Foreign Minister Rex Tillerson during his first, and probably last, public appearance at the Arctic Council. (Photo: Arne O. Holm)
Foreign Minister Rex Tillerson during his first, and probably last, public appearance at the Arctic Council. (Photo: Arne O. Holm)

Eeny, meeny, miny, moe – the USA just wants to go


Fairbanks, Alaska:
Rex Tillerson, the American Secretary of State, yesterday use five minutes in public to finish off the American chairmanship of the Arctic Council. There was not much to suggest it came with a heavy heart. Tillerson’s speech was as indifferent and cool as an icicle in the beard of a rugged Alaskan trapper.
 
Fairbanks, the Golden Heart City, received eight Arctic foreign ministers on Wednesday night, local time. It may be a long time until the next time.

Came, saw and went

One of them, Rex Tillerson, did not reveal a word of what the USA wants with the Arctic in the future when he opened the international ball.

We are not likely to learn more about it. All unofficial messages indicate that Tillerson intends to leave Fairbanks prior to the announced press conference following Wednesday’s ministerial meeting.

With a notoriously smiling Russian Foreign Minister, Sergei Lavrov, seated near the lectern, Tillerson took the rare occasion of thanking a large group of people who have worked with the Arctic Council during the American chairmanship.

It was not clear whether he thought they had done a good job, though hopefully those he referred to got the message.

The rest of us did not. A PA system that would not satisfy the requirements of even the most modest establishment also had to compete with the strong sound of guests allowed to enjoy free wine.
Sami breakthrough

Only one speaker managed to break through the increasing cacophony from the audience, who only minutes into the list of speakers during the reception at the Morris Thompson Center were more concerned with themselves and their immediate neighbors. And with free wine and finger food.

Gunn-Britt Retter from the Sami Council simply asked the audience, politely, to shut up. Unlike Tillerson, she had something on her heart that she wanted to convey.

– We have seen an increased interest in the Arctic and the Arctic Council; however, we are also facing some challenges. One is the size of the meetings and through that the ability to make the right decisions. The second is keeping the transparent dialogues. Only the future will show how we manage these challenges, Gunn-Britt Retter said.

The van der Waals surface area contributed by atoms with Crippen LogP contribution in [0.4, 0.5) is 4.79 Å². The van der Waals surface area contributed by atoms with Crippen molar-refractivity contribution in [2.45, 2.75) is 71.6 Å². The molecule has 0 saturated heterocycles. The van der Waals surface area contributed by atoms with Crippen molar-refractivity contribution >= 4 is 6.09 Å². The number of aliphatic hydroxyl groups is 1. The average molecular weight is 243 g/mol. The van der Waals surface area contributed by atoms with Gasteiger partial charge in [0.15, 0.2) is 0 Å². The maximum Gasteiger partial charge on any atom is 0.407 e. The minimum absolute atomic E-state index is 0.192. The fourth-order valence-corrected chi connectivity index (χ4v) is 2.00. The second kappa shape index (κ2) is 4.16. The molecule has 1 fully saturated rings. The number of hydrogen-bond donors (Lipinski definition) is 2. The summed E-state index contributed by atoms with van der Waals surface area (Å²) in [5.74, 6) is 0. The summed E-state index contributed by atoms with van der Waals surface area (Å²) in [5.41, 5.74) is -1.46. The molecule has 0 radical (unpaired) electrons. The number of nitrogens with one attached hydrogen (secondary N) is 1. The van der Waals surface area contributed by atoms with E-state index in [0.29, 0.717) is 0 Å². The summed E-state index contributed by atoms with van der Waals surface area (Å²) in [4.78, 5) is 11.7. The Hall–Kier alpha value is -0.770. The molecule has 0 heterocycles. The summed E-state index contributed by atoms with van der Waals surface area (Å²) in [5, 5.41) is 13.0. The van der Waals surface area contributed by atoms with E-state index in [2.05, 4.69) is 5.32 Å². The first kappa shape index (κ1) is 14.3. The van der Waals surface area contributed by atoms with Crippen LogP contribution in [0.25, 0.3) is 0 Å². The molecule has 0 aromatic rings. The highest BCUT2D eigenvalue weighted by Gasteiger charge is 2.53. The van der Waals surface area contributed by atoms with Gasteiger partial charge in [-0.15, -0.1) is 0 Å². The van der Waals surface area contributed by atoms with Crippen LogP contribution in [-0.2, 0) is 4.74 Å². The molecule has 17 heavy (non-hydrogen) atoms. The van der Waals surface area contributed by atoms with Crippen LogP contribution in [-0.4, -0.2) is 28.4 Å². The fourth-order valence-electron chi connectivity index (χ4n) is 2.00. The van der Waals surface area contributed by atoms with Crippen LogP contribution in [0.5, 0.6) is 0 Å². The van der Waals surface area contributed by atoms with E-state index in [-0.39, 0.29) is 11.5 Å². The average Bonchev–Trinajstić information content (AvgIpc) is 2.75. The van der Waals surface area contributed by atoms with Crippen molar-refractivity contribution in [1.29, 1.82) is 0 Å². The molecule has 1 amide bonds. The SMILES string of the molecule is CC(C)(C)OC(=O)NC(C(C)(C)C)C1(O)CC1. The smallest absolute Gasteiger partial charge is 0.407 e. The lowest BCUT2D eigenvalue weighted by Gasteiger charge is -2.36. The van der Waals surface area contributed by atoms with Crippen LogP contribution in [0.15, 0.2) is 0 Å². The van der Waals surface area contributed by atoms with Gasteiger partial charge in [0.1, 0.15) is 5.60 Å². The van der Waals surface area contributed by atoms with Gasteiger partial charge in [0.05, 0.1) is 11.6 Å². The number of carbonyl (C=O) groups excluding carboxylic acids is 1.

By then, Rex Tillerson had left the meeting a long time ago, and brought with him any openness into a closed room somewhere else in the city.


Lavrov will a well-founded smile

Only Sergei Lavrov was smiling continuously.

He had good reason to do so. The day before he had met both President Donald Trump and Foreign Minister Rex Tillerson in Washington. Both Americans refused to meet the press afterwards, leaving Lavrov to singlehandedly summarize the meeting before a news-hungry press corps.
Gunn-Britt Retter of the Sami Council pointed to several challenges facing the Arctic Council. (Photo: Arne O. Holm)

Gunn-Britt Retter of the Sami Council pointed to several challenges facing the Arctic Council. (Photo: Arne O. Holm)

Foreign Minister Sergei Lavrov ever-smiling when meeting his seven Arctic colleagues. (Photo: Arne O. Holm)

Foreign Minister Sergei Lavrov ever-smiling when meeting his seven Arctic colleagues. (Photo: Arne O. Holm)

And while the Americans refused to hand out pictures from the meetings with the Russian Foreign Minister, the Russian MFA willingly distributed pictures of an ever-smiling Lavrov meeting with a somewhat tense Trump.

Today, Thursday, the eight member states of the Arctic Council present a joint resolution. The formulations therein have been elaborated on and tweaked to the very last minute. Because the resolution is not meaningless.

The Arctic Council today represents the only international body in which the great powers of the East and the West still meet for dialogue and regular meetings.


Insecure future

Prior to the Fairbanks meeting, I took a northern turn in Alaska, this mighty state that alone makes the USA an Arctic nation. One out of many observations in the wilderness, which starts just outside the city limits, is the giant heaps of rundown cars outside many of the few houses that lie somewhat secluded from the road.

– I myself have 11 trucks, said a random American I met outside the congress hall.

– No, by the way, I have 13 he conceded when I asked him why.

– I bought a couple more last week. I mean to sell the cars to make money.

The properties in Northern Alaska suggest that many have the same plans.

– But do you really sell any cars?

– Uh, well, is the reluctant response I get. – I work so hard to make enough money to buy new cars that I don’t find time to repair and sell them.


On my way back to the hotel, I realize that there is something presidential over that reasoning.
Donald Trump is at present so busy creating new international conflicts that he cannot find time to solve any of the old ones.

Today we might find out whether the USA still has the will and desire to leave its mark on the Arctic cooperation in the future, a cooperation that insists on defying all international conflicts.
There is something presidential about the car wrecks that decorate properties in rural Alaska. (Photo: Arne O. Holm)

There is something presidential about the car wrecks that decorate properties in rural Alaska. (Photo: Arne O. Holm) Det er noe presidentaktig over bilvrakene som pynter opp eiendommer nord i Alaska. (Foto: Arne O. Holm).

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